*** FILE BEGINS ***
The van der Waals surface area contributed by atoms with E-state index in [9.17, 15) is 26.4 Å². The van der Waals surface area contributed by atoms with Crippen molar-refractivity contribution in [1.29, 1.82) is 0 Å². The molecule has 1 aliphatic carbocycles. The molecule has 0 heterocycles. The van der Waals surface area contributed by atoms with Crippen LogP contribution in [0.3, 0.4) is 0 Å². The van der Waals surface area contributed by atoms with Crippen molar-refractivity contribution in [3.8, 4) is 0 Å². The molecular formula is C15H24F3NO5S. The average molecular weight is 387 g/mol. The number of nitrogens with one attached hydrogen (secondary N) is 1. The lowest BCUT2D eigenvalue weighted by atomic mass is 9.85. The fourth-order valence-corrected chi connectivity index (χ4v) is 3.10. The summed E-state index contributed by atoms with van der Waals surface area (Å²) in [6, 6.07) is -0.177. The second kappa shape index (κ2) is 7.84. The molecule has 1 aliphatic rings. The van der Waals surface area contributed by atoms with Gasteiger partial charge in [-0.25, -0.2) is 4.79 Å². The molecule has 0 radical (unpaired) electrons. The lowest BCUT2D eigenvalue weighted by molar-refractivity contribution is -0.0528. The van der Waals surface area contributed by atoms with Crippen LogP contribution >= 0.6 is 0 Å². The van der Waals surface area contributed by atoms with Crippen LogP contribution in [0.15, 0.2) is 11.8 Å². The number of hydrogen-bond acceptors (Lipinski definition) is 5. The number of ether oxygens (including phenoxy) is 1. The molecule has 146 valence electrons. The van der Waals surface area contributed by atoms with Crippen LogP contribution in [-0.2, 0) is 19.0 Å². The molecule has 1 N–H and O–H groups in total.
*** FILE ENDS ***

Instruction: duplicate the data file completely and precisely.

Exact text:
The van der Waals surface area contributed by atoms with E-state index in [9.17, 15) is 26.4 Å². The van der Waals surface area contributed by atoms with Crippen molar-refractivity contribution in [1.29, 1.82) is 0 Å². The molecule has 1 aliphatic carbocycles. The molecule has 0 heterocycles. The van der Waals surface area contributed by atoms with Crippen LogP contribution in [0.3, 0.4) is 0 Å². The van der Waals surface area contributed by atoms with Crippen molar-refractivity contribution in [3.8, 4) is 0 Å². The molecular formula is C15H24F3NO5S. The average molecular weight is 387 g/mol. The number of nitrogens with one attached hydrogen (secondary N) is 1. The lowest BCUT2D eigenvalue weighted by atomic mass is 9.85. The fourth-order valence-corrected chi connectivity index (χ4v) is 3.10. The summed E-state index contributed by atoms with van der Waals surface area (Å²) in [6, 6.07) is -0.177. The second kappa shape index (κ2) is 7.84. The molecule has 1 aliphatic rings. The van der Waals surface area contributed by atoms with Gasteiger partial charge in [-0.25, -0.2) is 4.79 Å². The molecule has 0 radical (unpaired) electrons. The lowest BCUT2D eigenvalue weighted by molar-refractivity contribution is -0.0528. The van der Waals surface area contributed by atoms with Crippen LogP contribution >= 0.6 is 0 Å². The van der Waals surface area contributed by atoms with Crippen LogP contribution in [0.15, 0.2) is 11.8 Å². The number of hydrogen-bond acceptors (Lipinski definition) is 5. The number of ether oxygens (including phenoxy) is 1. The molecule has 146 valence electrons. The van der Waals surface area contributed by atoms with Crippen LogP contribution in [-0.2, 0) is 19.0 Å². The molecule has 1 N–H and O–H groups in total.